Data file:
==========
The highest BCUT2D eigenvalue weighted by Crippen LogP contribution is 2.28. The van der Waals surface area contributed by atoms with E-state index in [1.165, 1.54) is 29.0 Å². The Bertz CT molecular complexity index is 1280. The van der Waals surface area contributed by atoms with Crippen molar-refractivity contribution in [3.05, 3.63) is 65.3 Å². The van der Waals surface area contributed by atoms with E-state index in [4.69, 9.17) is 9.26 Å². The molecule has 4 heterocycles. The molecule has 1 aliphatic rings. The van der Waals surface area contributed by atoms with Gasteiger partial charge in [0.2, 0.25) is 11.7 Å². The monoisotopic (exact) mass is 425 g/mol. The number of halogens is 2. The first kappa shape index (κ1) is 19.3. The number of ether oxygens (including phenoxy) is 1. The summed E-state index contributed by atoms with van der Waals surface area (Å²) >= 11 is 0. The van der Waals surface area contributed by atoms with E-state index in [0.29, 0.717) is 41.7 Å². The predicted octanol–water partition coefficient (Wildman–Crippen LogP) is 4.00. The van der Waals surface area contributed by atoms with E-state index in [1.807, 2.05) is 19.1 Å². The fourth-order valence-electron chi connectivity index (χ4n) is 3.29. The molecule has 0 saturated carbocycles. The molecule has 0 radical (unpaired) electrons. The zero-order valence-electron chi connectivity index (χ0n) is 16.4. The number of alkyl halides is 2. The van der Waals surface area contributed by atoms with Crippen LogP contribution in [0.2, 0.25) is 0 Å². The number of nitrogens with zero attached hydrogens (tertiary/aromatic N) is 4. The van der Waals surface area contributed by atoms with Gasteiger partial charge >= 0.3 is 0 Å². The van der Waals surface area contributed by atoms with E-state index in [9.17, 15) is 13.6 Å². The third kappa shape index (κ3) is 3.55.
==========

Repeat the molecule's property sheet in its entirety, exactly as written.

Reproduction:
The highest BCUT2D eigenvalue weighted by Crippen LogP contribution is 2.28. The van der Waals surface area contributed by atoms with E-state index in [1.165, 1.54) is 29.0 Å². The Bertz CT molecular complexity index is 1280. The van der Waals surface area contributed by atoms with Crippen molar-refractivity contribution in [3.05, 3.63) is 65.3 Å². The van der Waals surface area contributed by atoms with E-state index in [4.69, 9.17) is 9.26 Å². The molecule has 4 heterocycles. The molecule has 1 aliphatic rings. The van der Waals surface area contributed by atoms with Gasteiger partial charge in [0.2, 0.25) is 11.7 Å². The monoisotopic (exact) mass is 425 g/mol. The number of halogens is 2. The first kappa shape index (κ1) is 19.3. The number of ether oxygens (including phenoxy) is 1. The summed E-state index contributed by atoms with van der Waals surface area (Å²) >= 11 is 0. The van der Waals surface area contributed by atoms with E-state index in [0.29, 0.717) is 41.7 Å². The predicted octanol–water partition coefficient (Wildman–Crippen LogP) is 4.00. The van der Waals surface area contributed by atoms with E-state index in [1.807, 2.05) is 19.1 Å². The fourth-order valence-electron chi connectivity index (χ4n) is 3.29. The molecule has 0 saturated carbocycles. The molecule has 0 radical (unpaired) electrons. The zero-order valence-electron chi connectivity index (χ0n) is 16.4. The number of alkyl halides is 2. The van der Waals surface area contributed by atoms with Crippen LogP contribution in [0.2, 0.25) is 0 Å². The number of nitrogens with zero attached hydrogens (tertiary/aromatic N) is 4. The van der Waals surface area contributed by atoms with Gasteiger partial charge >= 0.3 is 0 Å². The van der Waals surface area contributed by atoms with E-state index in [9.17, 15) is 13.6 Å². The third kappa shape index (κ3) is 3.55.